The section question is essentially asking if the emergency standard of 1922 should apply whenever a child is placed out of the home and there is no 1912 (active efforts, QEW) findings. Interim shelter care hearings often happen before a jurisdictional/adjudication hearing, and can sometimes (often) extend the time before  adjudication hearing happens. In many states the 1912 findings happen either at adjudication or even after that, at the disposition hearing.

Neoshia Roemer on ICWA as Reproductive Justice

Neoshia Roemer has posted “The Indian Child Welfare Act as Reproductive Justice,” forthcoming in the Boston University Law Review, on SSRN.

Here is the abstract:

After decades of abuse through family regulation, Congress enacted the Indian Child Welfare Act of 1978 (“ICWA”) to prevent the breakup of Indian families and promote tribal sovereignty. While ICWA seems like an outlier that addresses one category of children, it is not an outlier. Rather, I argue that ICWA is a tool of reproductive justice. By formulating a legal rights framework for reproductive justice in American jurisprudence, I discuss how the reproductive justice movement is grounded in U.S. law beyond the right to terminate a pregnancy that the Supreme Court abrogated in Dobbs v. Jackson Women’s Health Organization. By looking at the history of reproductive rights in American Indian communities, I discuss how family regulation challenges reproductive rights and tribal sovereignty considering Dobbs and Oklahoma v. Castro-Huerta. Indian child removals exist in the same history, context, and policy that disrupted the reproductive rights of American Indian families and tribal sovereignty in other areas. Before concluding that ICWA is still good law and good policy to disrupt family regulation and protect the reproductive rights of American Indian peoples, I consider where challenges to ICWA in Haaland v. Brackeen fit into this paradigm and the ongoing need for the protection of tribal sovereignty and reproductive rights for American Indian peoples. For nearly 400 years, the disruption of reproductive rights, including family regulation, has been at the heart of federal Indian policy. The current frame of family regulation as “saving” children means that it is often divorced from the notion of reproductive rights. As the history behind and contemporary challenges to ICWA demonstrate, it should not, and cannot, be separated from the other reproductive justice issues facing American Indian communities. To strengthen legal protections for American Indian people that disrupt these government interventions, like ICWA, is to realize reproductive rights more fully in the United States.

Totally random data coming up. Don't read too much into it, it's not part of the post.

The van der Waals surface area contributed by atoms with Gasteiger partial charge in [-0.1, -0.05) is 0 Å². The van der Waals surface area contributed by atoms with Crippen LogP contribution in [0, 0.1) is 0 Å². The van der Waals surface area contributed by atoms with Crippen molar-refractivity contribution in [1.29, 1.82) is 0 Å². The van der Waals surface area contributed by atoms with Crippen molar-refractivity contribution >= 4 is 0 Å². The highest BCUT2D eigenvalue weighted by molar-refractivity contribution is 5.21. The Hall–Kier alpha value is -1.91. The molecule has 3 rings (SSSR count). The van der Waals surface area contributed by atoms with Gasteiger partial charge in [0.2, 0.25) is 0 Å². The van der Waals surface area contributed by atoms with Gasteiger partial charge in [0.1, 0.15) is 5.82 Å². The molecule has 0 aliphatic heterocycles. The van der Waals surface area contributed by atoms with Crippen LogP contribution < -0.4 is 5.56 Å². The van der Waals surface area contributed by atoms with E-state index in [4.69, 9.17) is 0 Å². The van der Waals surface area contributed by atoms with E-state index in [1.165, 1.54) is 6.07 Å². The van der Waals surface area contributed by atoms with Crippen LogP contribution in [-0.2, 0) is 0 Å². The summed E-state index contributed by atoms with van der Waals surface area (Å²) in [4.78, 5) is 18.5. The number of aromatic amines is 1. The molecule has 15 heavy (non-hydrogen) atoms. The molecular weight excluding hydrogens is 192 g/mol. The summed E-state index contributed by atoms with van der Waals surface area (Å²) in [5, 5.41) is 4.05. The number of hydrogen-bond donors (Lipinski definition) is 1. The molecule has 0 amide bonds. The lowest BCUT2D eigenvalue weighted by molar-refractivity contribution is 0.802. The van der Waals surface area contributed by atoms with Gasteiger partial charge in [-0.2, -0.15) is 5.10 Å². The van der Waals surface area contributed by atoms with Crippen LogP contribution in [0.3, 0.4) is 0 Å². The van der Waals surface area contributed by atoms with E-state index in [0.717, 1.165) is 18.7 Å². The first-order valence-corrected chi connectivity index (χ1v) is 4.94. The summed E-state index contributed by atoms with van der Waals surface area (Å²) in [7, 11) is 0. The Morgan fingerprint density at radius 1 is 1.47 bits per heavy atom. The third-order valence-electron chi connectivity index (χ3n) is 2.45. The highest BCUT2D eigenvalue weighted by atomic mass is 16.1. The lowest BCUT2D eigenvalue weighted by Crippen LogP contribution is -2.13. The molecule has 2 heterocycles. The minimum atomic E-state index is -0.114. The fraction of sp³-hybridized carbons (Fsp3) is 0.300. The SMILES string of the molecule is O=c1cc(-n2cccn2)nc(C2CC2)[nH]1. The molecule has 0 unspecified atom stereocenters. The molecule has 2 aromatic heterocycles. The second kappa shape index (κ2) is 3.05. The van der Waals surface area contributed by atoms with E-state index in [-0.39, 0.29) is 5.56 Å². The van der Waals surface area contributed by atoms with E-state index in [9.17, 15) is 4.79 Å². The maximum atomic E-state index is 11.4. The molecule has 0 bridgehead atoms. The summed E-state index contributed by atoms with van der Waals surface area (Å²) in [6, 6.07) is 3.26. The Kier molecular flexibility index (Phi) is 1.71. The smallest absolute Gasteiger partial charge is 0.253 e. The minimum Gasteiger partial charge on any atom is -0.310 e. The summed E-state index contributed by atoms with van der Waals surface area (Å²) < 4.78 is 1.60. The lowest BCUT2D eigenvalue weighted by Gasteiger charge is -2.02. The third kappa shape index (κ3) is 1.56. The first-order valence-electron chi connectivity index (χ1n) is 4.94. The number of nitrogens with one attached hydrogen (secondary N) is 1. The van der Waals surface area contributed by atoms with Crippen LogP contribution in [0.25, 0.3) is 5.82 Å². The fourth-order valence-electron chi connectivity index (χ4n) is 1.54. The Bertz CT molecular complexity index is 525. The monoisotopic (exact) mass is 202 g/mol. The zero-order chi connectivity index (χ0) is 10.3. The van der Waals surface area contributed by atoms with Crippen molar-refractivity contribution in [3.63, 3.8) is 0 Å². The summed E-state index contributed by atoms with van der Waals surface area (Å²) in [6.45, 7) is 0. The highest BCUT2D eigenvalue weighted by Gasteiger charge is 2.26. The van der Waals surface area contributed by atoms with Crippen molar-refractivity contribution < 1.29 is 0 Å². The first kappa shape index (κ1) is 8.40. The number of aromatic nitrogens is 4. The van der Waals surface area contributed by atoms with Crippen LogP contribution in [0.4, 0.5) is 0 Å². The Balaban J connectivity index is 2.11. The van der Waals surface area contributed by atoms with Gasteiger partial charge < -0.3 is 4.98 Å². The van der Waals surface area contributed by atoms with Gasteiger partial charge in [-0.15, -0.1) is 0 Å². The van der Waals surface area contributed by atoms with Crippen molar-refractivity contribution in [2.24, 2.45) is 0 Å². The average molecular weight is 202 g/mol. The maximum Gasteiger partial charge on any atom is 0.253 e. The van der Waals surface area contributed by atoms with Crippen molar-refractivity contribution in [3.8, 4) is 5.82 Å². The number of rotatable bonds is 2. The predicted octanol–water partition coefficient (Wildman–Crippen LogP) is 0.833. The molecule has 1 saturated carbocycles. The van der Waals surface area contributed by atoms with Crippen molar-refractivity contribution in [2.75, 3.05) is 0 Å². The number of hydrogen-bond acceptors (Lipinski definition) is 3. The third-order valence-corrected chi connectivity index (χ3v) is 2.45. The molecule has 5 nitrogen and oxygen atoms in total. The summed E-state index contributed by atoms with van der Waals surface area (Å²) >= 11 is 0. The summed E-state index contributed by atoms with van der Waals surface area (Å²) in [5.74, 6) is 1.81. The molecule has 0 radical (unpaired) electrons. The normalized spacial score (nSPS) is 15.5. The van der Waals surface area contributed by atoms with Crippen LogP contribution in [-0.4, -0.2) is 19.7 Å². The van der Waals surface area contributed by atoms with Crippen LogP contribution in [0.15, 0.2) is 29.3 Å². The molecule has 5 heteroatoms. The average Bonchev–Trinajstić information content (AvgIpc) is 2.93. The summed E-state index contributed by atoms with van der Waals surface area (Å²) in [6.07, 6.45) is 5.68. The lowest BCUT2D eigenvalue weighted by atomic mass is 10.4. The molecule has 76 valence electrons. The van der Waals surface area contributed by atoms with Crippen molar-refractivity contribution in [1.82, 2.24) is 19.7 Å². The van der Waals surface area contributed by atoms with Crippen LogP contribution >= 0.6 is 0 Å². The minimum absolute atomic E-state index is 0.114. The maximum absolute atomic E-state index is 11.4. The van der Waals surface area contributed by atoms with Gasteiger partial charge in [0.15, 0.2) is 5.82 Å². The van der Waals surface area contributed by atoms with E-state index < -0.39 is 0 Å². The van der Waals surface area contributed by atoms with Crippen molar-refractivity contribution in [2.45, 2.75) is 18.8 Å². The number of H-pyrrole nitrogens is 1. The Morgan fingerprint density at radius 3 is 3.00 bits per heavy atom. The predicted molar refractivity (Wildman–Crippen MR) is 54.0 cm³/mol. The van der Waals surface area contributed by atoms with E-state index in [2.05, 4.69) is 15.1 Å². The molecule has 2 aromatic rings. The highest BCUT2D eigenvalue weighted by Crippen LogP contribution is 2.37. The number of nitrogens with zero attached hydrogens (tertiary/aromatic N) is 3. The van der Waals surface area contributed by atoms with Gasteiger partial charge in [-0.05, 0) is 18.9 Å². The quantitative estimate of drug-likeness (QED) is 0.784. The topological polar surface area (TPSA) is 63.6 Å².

Highly recommended!!!

Fletcher and Khalil on ICWA Preemption and Commandeering

Fletcher and Randall F. Khalil have posted “Preemption, Commandeering, and the Indian Child Welfare Act,” forthcoming in the Wisconsin Law Review, on SSRN. This paper is part of the law review’s symposium on Interpretation in the States.

The abstract:

This year (2022), the Supreme Court agreed to review wide-ranging constitutional challenges to the Indian Child Welfare Act (ICWA) brought by the State of Texas and three non-Indian foster families in the October 2022 Term. The Fifth Circuit, sitting en banc, held that certain provisions of ICWA violated the anticommandeering principle implied in the Tenth Amendment and the equal protection component of the Fifth Amendment’s Due Process Clause.
We argue that the anticommandeering challenges against ICWA are unfounded because all provisions of ICWA provides a set of legal standards to be applied in state which validly and expressly preempt state law without unlawfully commandeering the States’ executive or legislative branches. Congress’s power to compel state courts to apply federal law is long established and beyond question.
Yet even if some provisions of ICWA did violate the Tenth, we argue that Section 5 of the Fourteenth Amendment sufficiently authorizes Congress’s enactment of ICWA so as to defeat the anti-commandeering concerns. Strangely, no party ever invoked Congress’s power under Section 5 of the Fourteenth Amendment to assess its constitutionality. ICWA seems like an obvious candidate for analysis under Congress’s enforcement powers under Section 5. States routinely discriminated against American Indian families on the basis of their race and ancestry (and their religion and culture), and ICWA is designed to remedy the abuses of state courts and agencies.
We further have no doubt that the state legislatures that adopted ICWA in whole, in part, or as modified also possessed the power to do so, even in the event the Supreme Court holds all or portions of ICWA unconstitutional.

The Wisconsin Law School gargoyle.

Amicus Briefs in Haaland v. Brackeen

We have a total of 21 pro-ICWA Amicus Briefs. Here they are in some rough categories and some VERY rough summaries. In writing this post, I became overwhelmed at this stunning array of briefs and support for ICWA.

Government Briefs

NARF’s Tribal Government and Organizations Brief : this brief has the sign on of nearly 500 tribes and over 60 tribal organizations. It discusses ICWA as an exercise of the trust responsibility, and the political relationship of tribes.